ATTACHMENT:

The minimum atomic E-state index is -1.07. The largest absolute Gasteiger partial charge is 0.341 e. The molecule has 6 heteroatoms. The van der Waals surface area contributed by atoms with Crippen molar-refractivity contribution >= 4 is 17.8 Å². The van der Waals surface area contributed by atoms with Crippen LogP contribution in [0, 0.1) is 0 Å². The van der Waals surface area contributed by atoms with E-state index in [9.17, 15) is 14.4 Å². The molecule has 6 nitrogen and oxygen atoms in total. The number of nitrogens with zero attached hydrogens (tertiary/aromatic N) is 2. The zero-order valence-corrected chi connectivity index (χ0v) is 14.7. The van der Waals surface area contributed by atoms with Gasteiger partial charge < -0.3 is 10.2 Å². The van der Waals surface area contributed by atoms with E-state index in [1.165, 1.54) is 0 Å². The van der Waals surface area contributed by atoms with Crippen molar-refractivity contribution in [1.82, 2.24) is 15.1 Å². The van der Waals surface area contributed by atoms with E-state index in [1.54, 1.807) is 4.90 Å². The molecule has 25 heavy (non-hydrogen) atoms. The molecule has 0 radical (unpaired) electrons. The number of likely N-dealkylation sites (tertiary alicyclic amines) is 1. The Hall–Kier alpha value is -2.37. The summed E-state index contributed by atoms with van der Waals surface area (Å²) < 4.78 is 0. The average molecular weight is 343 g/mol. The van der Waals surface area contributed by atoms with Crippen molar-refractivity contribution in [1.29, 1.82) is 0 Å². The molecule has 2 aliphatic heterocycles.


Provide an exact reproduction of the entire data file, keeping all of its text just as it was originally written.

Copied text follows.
The minimum atomic E-state index is -1.07. The largest absolute Gasteiger partial charge is 0.341 e. The molecule has 6 heteroatoms. The van der Waals surface area contributed by atoms with Crippen molar-refractivity contribution >= 4 is 17.8 Å². The van der Waals surface area contributed by atoms with Crippen LogP contribution in [0, 0.1) is 0 Å². The van der Waals surface area contributed by atoms with E-state index in [9.17, 15) is 14.4 Å². The molecule has 6 nitrogen and oxygen atoms in total. The number of nitrogens with zero attached hydrogens (tertiary/aromatic N) is 2. The zero-order valence-corrected chi connectivity index (χ0v) is 14.7. The van der Waals surface area contributed by atoms with Gasteiger partial charge < -0.3 is 10.2 Å². The van der Waals surface area contributed by atoms with E-state index in [1.165, 1.54) is 0 Å². The van der Waals surface area contributed by atoms with Crippen molar-refractivity contribution in [1.82, 2.24) is 15.1 Å². The van der Waals surface area contributed by atoms with E-state index in [1.54, 1.807) is 4.90 Å². The molecule has 25 heavy (non-hydrogen) atoms. The molecule has 0 radical (unpaired) electrons. The number of likely N-dealkylation sites (tertiary alicyclic amines) is 1. The Hall–Kier alpha value is -2.37. The summed E-state index contributed by atoms with van der Waals surface area (Å²) < 4.78 is 0. The average molecular weight is 343 g/mol. The van der Waals surface area contributed by atoms with Crippen molar-refractivity contribution in [1.29, 1.82) is 0 Å². The molecule has 2 aliphatic heterocycles.